20 August 2018 | paul-allaer
Documentary feels like a missed opportunity
"Scotty and the Secret History of Hollywood" (2017 release; 98 min,) is a documentary about Scotty Bowers. As the movie opens, there is a celebration of Scotty's 90th birthday at the Chateau Marmont. We learn that Scotty just recently has written a memoir called "Full Service" (which is the basis for this film), in which he retells of the days right after WWII when he by happenstance became the "pimp" of gay and lesbian Hollywood, the "center of an alternative world", in which famous movie stars like Spencer Tracy and Katherine Hepburn lived lives that were very different from their public personae, and calling on the services provided by Scotty. "Everything cost $20", Scotty laughs. Along the way we alo learn how today's Scotty has become a compulsive obsessive hoarder... At this point we're not even 15 min. into the movie, but to tell you more of the plot would spoil your viewing experience, you'll just have to see for yourself how it all plays out.
Couple of comments: this is the latest from up-and-coming documentarian Matt Tymauer, whose previous film was the excellent "Citizen Jane: Battle For the City". Here he picks up on a long unknown fact, namely how one guy became the Hollywood king-pimp starting in the late 40s. Tymauer tries to take that fait divers to build a documentary about "gays and lesbians in Hollywood" over the years. Yes, there are glimpses here and there (in particular as we get to the AIDS era), but overall it feels like this film is a missed opportunity to do an in-depth look at that topic. Instead, we get a close look on someone who seems like a nice enough guy, but it is as if he stands in the way of a far more important documentary. The fact that we get sidetracked by the compulsive hoarding behavior only reinforces that feeling...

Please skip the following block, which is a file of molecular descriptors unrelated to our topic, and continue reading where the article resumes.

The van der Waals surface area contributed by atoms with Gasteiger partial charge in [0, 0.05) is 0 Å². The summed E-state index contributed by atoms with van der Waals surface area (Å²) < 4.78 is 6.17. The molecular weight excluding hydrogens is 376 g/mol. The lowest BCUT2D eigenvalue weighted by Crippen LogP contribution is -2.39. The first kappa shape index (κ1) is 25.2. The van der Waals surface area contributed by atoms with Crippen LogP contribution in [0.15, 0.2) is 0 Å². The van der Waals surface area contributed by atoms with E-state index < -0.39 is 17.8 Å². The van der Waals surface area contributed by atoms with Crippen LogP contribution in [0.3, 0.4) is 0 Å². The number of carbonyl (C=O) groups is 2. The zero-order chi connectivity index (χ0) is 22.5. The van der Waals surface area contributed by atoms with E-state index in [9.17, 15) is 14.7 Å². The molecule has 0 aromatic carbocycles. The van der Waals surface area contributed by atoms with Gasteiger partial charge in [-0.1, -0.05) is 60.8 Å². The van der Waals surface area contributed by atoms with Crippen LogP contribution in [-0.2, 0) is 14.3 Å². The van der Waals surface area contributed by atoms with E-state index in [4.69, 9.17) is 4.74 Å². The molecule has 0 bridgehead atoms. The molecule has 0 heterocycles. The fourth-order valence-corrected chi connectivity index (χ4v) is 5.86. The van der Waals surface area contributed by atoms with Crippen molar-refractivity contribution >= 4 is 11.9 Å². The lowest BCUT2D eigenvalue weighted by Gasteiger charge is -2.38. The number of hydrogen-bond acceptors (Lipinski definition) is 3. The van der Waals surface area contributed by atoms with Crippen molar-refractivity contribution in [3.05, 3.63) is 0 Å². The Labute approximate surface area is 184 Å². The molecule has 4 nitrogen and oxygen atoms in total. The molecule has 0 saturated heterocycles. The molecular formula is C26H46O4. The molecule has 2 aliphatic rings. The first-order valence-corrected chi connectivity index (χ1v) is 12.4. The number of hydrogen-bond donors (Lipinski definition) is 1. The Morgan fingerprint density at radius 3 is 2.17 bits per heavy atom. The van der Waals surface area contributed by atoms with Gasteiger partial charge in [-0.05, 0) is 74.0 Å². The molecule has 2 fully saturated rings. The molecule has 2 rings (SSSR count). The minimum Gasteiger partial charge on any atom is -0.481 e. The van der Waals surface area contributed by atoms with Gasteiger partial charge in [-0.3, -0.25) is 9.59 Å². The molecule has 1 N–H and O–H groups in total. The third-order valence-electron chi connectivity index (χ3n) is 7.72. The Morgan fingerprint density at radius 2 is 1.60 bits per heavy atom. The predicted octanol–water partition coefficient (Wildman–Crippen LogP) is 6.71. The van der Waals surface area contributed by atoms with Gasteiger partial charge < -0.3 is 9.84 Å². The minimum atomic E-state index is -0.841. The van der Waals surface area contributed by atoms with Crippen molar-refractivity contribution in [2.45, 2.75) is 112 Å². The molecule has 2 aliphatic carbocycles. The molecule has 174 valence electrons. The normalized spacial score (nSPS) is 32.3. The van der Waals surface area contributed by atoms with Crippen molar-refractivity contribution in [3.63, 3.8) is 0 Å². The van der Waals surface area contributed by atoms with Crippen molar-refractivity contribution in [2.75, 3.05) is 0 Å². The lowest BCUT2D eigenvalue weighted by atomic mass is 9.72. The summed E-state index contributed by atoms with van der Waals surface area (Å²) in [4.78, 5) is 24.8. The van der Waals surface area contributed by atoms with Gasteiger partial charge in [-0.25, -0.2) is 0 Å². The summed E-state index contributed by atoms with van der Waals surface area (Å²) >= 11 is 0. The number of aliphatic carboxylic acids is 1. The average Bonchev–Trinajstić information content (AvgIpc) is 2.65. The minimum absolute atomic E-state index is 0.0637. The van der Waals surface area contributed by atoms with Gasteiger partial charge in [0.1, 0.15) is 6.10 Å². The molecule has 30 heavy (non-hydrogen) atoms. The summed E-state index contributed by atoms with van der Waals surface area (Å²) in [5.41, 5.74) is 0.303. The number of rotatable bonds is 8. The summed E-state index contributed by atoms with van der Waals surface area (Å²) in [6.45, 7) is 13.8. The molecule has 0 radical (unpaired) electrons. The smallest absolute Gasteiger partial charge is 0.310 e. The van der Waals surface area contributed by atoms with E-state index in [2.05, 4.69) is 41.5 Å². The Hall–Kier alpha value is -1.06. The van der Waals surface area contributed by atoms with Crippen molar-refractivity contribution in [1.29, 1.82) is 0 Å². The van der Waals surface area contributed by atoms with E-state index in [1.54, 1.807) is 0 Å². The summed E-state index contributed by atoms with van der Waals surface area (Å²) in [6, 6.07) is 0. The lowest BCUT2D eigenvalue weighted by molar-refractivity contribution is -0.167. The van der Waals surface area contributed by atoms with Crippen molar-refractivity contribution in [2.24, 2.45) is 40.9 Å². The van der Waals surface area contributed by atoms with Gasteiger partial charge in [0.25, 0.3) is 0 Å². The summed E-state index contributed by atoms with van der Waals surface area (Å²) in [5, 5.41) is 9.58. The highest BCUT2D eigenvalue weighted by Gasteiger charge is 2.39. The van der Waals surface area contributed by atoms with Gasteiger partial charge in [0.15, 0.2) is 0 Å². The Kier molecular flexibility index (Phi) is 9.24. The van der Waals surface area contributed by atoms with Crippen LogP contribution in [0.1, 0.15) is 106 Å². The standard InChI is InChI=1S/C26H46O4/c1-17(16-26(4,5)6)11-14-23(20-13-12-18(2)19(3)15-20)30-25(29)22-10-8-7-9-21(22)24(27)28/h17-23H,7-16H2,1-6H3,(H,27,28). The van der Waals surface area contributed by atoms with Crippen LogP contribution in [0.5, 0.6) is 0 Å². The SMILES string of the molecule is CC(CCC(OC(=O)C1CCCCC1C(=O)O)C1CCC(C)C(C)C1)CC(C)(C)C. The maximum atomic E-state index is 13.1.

"Scotty and the Secret History of Hollywood" premiered at last year;s Toronto International Film Festival (yes, almost a year ago) to positive acclaim. The movie finally made it to my local art-house theater here in Cincinnati this weekend. The Sunday early evening screening where I saw this at was attended so-so (about 10 people). If you are in the mood for a documentary that is brought mostly with a light touch about how gays and lesbians got by in the Hollywood era of the 40 and 50s, I'd suggest you check this out, be it in the theater, on VOD, or eventually on DVD/Blu-ray and draw your own conclusion.